This month’s book review is for another movie/book combo.
Feel free to comment or email me with your thoughts at email@example.com.
I’m not sure which I like more- the book was intriguing, but the movie is a bit more in-depth. I guess it depends on whether you are more of a book or movie person.
**TRIGGER WARNING** This book review does briefly discuss suicidal thoughts, attempts, and similar topics. Please read at your own discretion.
Title and why I chose this book:
“Girl, Interrupted” by Susanna Kaysen
It’s not often that people tell their story of mental illness- at least not from the time frame that Susanna does. This book was based on her story in the 1960s when it wasn’t acceptable to tell anyone you had a mental illness, much less write a book about it. I think it’s interesting to look at a person’s story from another angle, even if it’s a different time.
Who do I think this book is intended for?
If you aren’t familiar with what it was like to be a patient in a mental health facility during this time period, Susanna’s story will give you a peek into it. Many of us are a bit curious about that, myself included. I think it’s because of my work in similar facilities. I’ve read quite a bit about facilities in the past and how patients were treated, and it wasn’t always positive.
What did I like about this book?
I like Susanna’s honesty. She breaks down her thoughts and the events that occur in the story so that the reader can understand exactly what is going on. Some of those events may be a little hard for us to comprehend because we weren’t there to witness them, but she tries her best.
What didn’t I like about this book?
I thought that the book could have been a little longer, I think it ended a bit abruptly. Everyone has their opinions on this, so maybe it’s just me. The tone of the book was a bit formal for me, but I had to remind myself of the time the book was set in.
Susanna is hospitalized at McLean Hospital in 1967. Her hospital paperwork is actually included in the book, with some things blacked out. This wouldn’t have happened today, thanks to HIPAA. I’ve seen this in other books, but it still astounds me.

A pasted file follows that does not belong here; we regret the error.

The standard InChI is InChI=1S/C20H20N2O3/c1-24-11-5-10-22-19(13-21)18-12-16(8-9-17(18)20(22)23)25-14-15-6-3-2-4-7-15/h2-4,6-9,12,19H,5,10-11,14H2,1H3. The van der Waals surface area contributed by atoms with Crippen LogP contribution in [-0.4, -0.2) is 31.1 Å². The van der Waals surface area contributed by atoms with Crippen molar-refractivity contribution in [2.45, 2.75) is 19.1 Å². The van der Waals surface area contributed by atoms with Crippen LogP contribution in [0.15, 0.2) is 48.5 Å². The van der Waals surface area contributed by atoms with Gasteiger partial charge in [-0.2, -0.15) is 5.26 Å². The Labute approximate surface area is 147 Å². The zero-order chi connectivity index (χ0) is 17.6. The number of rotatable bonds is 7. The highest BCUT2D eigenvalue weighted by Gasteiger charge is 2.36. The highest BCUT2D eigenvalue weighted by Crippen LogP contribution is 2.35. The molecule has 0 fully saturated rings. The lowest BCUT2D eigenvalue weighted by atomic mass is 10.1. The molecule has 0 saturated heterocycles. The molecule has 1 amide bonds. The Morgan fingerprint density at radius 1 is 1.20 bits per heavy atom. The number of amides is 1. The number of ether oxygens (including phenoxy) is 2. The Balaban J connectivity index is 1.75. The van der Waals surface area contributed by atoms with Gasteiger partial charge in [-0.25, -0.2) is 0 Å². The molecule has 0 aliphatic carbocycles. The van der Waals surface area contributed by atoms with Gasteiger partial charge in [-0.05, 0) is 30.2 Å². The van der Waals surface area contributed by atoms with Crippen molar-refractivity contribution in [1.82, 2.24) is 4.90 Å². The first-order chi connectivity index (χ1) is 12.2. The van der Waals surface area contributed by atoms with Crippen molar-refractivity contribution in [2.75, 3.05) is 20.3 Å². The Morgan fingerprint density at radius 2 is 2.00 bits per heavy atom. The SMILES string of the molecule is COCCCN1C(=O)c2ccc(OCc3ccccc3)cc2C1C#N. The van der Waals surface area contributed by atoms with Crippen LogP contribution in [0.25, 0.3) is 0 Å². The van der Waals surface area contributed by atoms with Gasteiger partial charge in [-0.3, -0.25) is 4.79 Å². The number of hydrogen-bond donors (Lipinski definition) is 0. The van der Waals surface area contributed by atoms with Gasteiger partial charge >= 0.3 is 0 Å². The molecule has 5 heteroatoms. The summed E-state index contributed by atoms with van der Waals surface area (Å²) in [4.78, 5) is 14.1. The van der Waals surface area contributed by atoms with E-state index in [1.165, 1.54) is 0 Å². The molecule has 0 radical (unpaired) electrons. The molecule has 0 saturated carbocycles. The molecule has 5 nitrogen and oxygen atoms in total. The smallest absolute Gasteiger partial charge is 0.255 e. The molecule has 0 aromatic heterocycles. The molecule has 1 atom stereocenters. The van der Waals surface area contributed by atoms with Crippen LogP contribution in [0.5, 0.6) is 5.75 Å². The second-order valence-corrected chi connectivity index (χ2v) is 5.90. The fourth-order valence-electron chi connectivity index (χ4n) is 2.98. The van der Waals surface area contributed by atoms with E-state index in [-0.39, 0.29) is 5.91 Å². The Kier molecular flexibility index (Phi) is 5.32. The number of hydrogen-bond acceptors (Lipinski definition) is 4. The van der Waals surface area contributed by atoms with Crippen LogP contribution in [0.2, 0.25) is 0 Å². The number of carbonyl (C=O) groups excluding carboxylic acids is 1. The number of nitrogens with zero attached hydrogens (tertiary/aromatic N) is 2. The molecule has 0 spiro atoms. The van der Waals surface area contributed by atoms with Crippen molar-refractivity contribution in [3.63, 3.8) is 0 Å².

She is hospitalized following a suicide attempt- I won’t include details, but she does detail the attempt and events that follow it. She also discusses suicidal thoughts and means.
I had a laugh while reading her description of “maximum security” and McLean’s checks system. This is the way that mental health workers (“orderlies” in the book) are able to assess patients on a 1:1 (constant), 7.5, 15 or 30-minute basis for their safety. Try doing 7.5-minute checks while hugely pregnant. I did this while pregnant with Lily and it was a bit challenging.
Susanna signed herself in voluntarily and thought she would be there for two weeks- this became almost two years. She got along with her roommate and the other patients around her, and after her release, was able to find two of them. She was released after she was offered a proposal for marriage.
What was Susanna’s diagnosis? I won’t spoil that for you. It’s in her paperwork.
I’ll let you find it in the book.
Quote that I liked:
“Crazy isn’t being broken or swallowing a dark secret. It’s you or me amplified.”
Just because you’re broken inside doesn’t mean you’re “crazy”. Everyone’s a little broken, right?
Come back next month for another book review!
Picture courtesy of Google